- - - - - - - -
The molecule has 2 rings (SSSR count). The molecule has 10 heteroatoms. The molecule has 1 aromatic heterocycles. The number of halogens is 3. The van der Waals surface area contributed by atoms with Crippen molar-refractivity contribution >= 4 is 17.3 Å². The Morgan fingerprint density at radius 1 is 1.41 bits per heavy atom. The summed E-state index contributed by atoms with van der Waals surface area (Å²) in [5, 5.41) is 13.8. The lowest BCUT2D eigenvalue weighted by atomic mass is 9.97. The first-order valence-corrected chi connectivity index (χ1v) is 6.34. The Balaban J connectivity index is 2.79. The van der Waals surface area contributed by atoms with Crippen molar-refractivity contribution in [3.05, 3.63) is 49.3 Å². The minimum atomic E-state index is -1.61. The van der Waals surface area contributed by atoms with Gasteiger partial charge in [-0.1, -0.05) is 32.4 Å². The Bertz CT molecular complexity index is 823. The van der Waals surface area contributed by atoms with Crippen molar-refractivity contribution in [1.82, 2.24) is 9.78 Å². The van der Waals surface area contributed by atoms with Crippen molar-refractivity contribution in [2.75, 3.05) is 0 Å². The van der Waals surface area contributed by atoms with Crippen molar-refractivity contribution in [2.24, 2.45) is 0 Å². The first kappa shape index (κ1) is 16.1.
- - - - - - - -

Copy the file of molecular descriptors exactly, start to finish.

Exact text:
The molecule has 2 rings (SSSR count). The molecule has 10 heteroatoms. The molecule has 1 aromatic heterocycles. The number of halogens is 3. The van der Waals surface area contributed by atoms with Crippen molar-refractivity contribution >= 4 is 17.3 Å². The Morgan fingerprint density at radius 1 is 1.41 bits per heavy atom. The summed E-state index contributed by atoms with van der Waals surface area (Å²) in [5, 5.41) is 13.8. The lowest BCUT2D eigenvalue weighted by atomic mass is 9.97. The first-order valence-corrected chi connectivity index (χ1v) is 6.34. The Balaban J connectivity index is 2.79. The van der Waals surface area contributed by atoms with Crippen molar-refractivity contribution in [3.05, 3.63) is 49.3 Å². The minimum atomic E-state index is -1.61. The van der Waals surface area contributed by atoms with Gasteiger partial charge in [-0.1, -0.05) is 32.4 Å². The Bertz CT molecular complexity index is 823. The van der Waals surface area contributed by atoms with Crippen molar-refractivity contribution in [1.82, 2.24) is 9.78 Å². The van der Waals surface area contributed by atoms with Crippen molar-refractivity contribution in [2.75, 3.05) is 0 Å². The van der Waals surface area contributed by atoms with Crippen molar-refractivity contribution in [2.24, 2.45) is 0 Å². The first kappa shape index (κ1) is 16.1.